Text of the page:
Although Cerato’s wheelbase is unchanged at 2700mm, coincidentally the same as Focus (up 52mm), overall it is 160mm longer at 4510mm, while width (1800mm) and height (1445mm) are only slightly up. By contrast the Ford’s figures are 4378, 1825 and 1452mm, little changed. Not much in it then but the Focus seems a bit more hunkered down.
Both have decent legroom in the rear for a humble hatch and good entry too. On first impression, both of these look pretty sharp, the Cerato almost a cross between an estate and a liftback in profile. There are also sedan variants available if you need more boot space (just over 500L) while Ford offers an estate as an alternative to the hatch. It’s a diesel-only model, costs $37,990 and is powered by a 2.0L oiler making 370Nm and using 4.4L/100km overall. Luggage space is a claimed 728-1620L, presumably to the roofline.
Its hatch stablemate looks even more aggressive than the Cerato and sounds it too with its sports exhaust. Both feature great all-round visibility from the driver’s seat. And both step up markedly for interior ambience.
For sheer go-power an atmo engine will always struggle against something with forced induction and that’s the case here. The Ford manages to slip under the 8sec mark for its best 0-100 whereas the Cerato struggles to better 9.5sec.
Things are closer for the overtake, with just a half second in it. That’s because the Cerato did it all in one gear. There were a couple of metres in it for the emergency stop, comfortably going the Ford’s way with its sportier rubber. All this is by the clock, but for day to day running they’re closer than you might think. The Focus eclipses the Cerato on account of how its maximum torque is delivered from 1600rpm onwards but the Kia hauls quite well from lowish revs too. However, above midrevs, the motor is rowdier. By contrast, the small triple in the Focus you can hardly hear.
Even in Normal mode, the Ford’s default, it hauls effortlessly about the suburbs, slurring between gears, and at 100km/h can sip away in the low fours, according to the instantaneous readout. A worst figure of just under 10L/100km compares with something a bit over 12L/100km for the Cerato, though it averaged 9.2 for our time, while the Focus was on 8.2 thanks to an accumulation of more motorway miles. Those figures, however, were off the computer so are only an indication.
You’d not really ever need the Sport mode in town for the Focus, but out where roads are emptier it puts a bit of a spring in its step. If you weren’t inquisitive you might think Cerato has no Sport mode but it does, activated by shifting the lever to the manual sequential slot whereupon it perks up. Both have adaptive transmissions. Paddles are seldom needed in the Ford, only on occasion for hooking top gear.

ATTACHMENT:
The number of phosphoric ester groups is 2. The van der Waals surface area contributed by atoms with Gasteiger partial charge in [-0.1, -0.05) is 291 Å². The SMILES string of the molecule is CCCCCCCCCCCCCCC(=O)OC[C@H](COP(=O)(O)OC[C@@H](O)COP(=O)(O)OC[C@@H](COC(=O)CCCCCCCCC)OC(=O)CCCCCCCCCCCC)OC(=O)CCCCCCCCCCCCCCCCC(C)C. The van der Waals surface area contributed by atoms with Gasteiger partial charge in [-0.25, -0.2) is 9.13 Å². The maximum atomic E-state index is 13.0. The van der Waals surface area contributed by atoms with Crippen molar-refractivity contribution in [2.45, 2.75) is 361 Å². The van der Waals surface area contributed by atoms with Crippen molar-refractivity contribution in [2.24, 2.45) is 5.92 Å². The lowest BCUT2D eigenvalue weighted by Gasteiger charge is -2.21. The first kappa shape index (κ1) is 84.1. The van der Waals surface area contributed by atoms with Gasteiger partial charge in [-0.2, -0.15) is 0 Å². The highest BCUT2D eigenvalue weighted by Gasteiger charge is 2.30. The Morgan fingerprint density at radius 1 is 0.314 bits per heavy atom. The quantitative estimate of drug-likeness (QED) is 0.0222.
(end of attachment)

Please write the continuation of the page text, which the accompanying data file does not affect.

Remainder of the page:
In the hills the auto of the Cerato has a tendency to hunt between cogs. In the Ford, even in seventh the engine is barely more than ticking over at 100km/h. In eighth, you’re looking at 1600rpm, where the motor is turning 2000rpm in the Kia. By far the most dominant noise in the cabin is from the Ford’s ContiSport tyres rolling over our cheap chip seal, with an average of around the 74dB mark. The tyres on the Cerato are quieter, closer to 72.5dB.
A reference grade chassis
Ford has outdone itself this time round with the Focus, despite reverting from a fully independent rear suspension set-up to a twist beam. Where the Cerato doesn’t exactly excite at the wheel, the Focus is an inspirational drive; it entertains whereas the Kia merely delivers.
Through corners, the Cerato’s lesser rubber starts to squeal in protest as it heads into predictable understeer, all the while the steering a bit heavy. The Focus is more accurate. You can push harder and harder until the torque vectoring by brake intervenes. At this point you’re going pretty much hell for leather.
There’s a hunkered down feeling to the Focus that’s absent in the Cerato, and eventually it’s the rear end that gives up the ghost, not the front which responds beautifully to lift off, tucking tighter, whereas the Cerato merely shrugs its indifference. The steering in the Focus is lighter, tastier, without the usual electric feel of artificial weighting.
They’re about line-ball on the ride front, only the Cerato is a bit quieter over the loudest chipseal. Neither is quite cushy. So not only is the powertrain more up for it but so too the chassis of the Ford. It has the Cerato beat on both counts. It looks sportier too. Cerato fights back on the spec front though. For the money, it is very well fitted out.
To do a decent premium compact is commonplace but to achieve a great result on a family budget is vastly tougher. Fourth-gen Focus is one of those rare class acts. Expect the Active crossover variant later this year.
|Model||Ford Focus ST-Line||Price||$36,990|
|Engine||1496cc, IL3, T/DI, 134kW/240Nm||Drivetrain||8-speed auto, front-wheel drive|
|Fuel Use||5.9L/100km||C02 Output||132g/km|
|Model||Kia Cerato GT-Line||Price||$36,990|
|Engine||1999cc, IL4, EFI, 112kW/192Nm||Drivetrain||6-speed auto, front-wheel drive|
|Fuel Use||7.4L/100km||C02 Output||167g/km|